The Hayes contract is bad, but just how bad can things get with Hayes back on a team that’s coached by… Alain Vigneault!?!

Vigneault’s the real wild card here as the jury is still out on whether or not his style still fits the game or if the Rangers were just that bad in his final year with New York.

All things considered, Philadelphia should be back into playoff contention. Just not Cup contention in 2019-20.

How much more of this can Claude Giroux take?

How would the Flyers fail?

Alain Vigneault, Mike Yeo and Michel Therrien can’t figure out who is actually the head coach on a night-to-night basis even though Vigneault technically owns the job (Yeo and Therrien are assistant coaches for the Flyers, if you haven’t heard). Oh and goaltending if Carter Hart gets injured.

New York Rangers: Pros and Cons

The Rangers landed the biggest prize in free agency, signing Artemi Panarin to a seven-year contract worth $11.643 million per season.

Though they are still in a rebuild, Panarin’s addition to the roster helps make New York more of an attractive destination and speeds things up in the overall plan.

It doesn’t hurt that GM Jeff Gorton had the 2nd overall pick in this year’s draft too. Kaapo Kakko is ready for the limelight in Manhattan as Henrik Lundqvist’s reign is in its twilight days.

Lundqvist is under contract through the 2020-21 season and at 37-years-old– it’d take a miracle for the Rangers to win him a Cup at this point.

The Rangers only have one forward over the age of 30 (Matt Beleskey’s 31) and two defenders 30 or older as well (Brendan Smith, 30, and Marc Staal, 32).

Beleskey is likely to bounce around the organization between New York and Hartford (AHL), while there’s a good chance Smith could be buried as well.

But their “veteran presence” is valuable to time on ice management among the younger skaters that might not be quite as NHL ready as Kakko and friends.

Jacob Trouba is new to the Rangers and destined to anchor their new-age defense from the top pairing, while Kevin Shattenkirk joins the long list of buyouts in recent years by New York.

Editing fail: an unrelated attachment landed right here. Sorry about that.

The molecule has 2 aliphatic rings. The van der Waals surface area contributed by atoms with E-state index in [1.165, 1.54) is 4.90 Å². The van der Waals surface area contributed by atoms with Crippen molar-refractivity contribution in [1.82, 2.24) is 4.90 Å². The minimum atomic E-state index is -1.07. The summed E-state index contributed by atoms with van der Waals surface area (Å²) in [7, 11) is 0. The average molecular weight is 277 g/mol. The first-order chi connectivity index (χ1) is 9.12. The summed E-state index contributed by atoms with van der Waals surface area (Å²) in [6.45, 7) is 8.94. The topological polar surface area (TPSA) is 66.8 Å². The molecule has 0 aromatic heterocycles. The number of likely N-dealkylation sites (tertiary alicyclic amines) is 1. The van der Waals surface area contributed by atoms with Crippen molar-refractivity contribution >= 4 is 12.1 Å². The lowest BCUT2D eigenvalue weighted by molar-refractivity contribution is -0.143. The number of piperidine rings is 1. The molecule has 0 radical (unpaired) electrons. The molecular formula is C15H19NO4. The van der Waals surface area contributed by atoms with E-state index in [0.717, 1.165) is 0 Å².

The Rangers are short almost $5.400 million in dead cap space thanks to Shattenkirk, Dan Girardi and Ryan Spooner’s buyouts around the league (Shattenkirk and Girardi were Rangers buyouts, but Spooner had retained salary and was bought out by the Vancouver Canucks this offseason).

Next year, New York faces almost $7.500 million in cap penalties from the trio of buyouts before Spooner comes off the books entirely and the number dips down to about $2.544 million from 2021-22 to 2022-23.

Also another Harvard product– Adam Fox– is the new Jimmy Vesey experiment, but on the blue line. And Vesey? He was traded to Buffalo.

Panarin and Kakko are worth watching this season, while the rest of the team remains to be seen.

How would the Rangers fail?

Henrik Lundqvist stops looking so good all of a sudden. That man is stunning.

Carolina Hurricanes: Pros and Cons

Though the forecast says otherwise, Carolina should actually be closer to playoff contention than you may think coming off their 2019 Eastern Conference Final appearance.

Hurricanes General Manager, Don Waddell, has weathered the storm this offseason. Actually, his job was made pretty easy when the Montreal Canadiens signed Sebastian Aho to a five-year offer sheet worth $8.454 million per season.

Considering the value Aho brings and the potential that’s still there– that’s a steal.

Though a little more than $21 million in signing bonuses through the first two years is considered a “hefty” price for an owner to pay, let’s remember that we’re talking about professional sports.

If Montreal really wanted to make things difficult for Canes owner, Tom Dundon, then they should’ve offered something with a larger cap hit, but that would’ve meant a steeper price to pay in compensation had Carolina not matched the deal. #AdvantageCarolina

Aho will be 27 by the time his new contract runs out, which means he’ll be a pending-UFA in 2024, but there’s plenty of time to worry about the next contract when the time comes.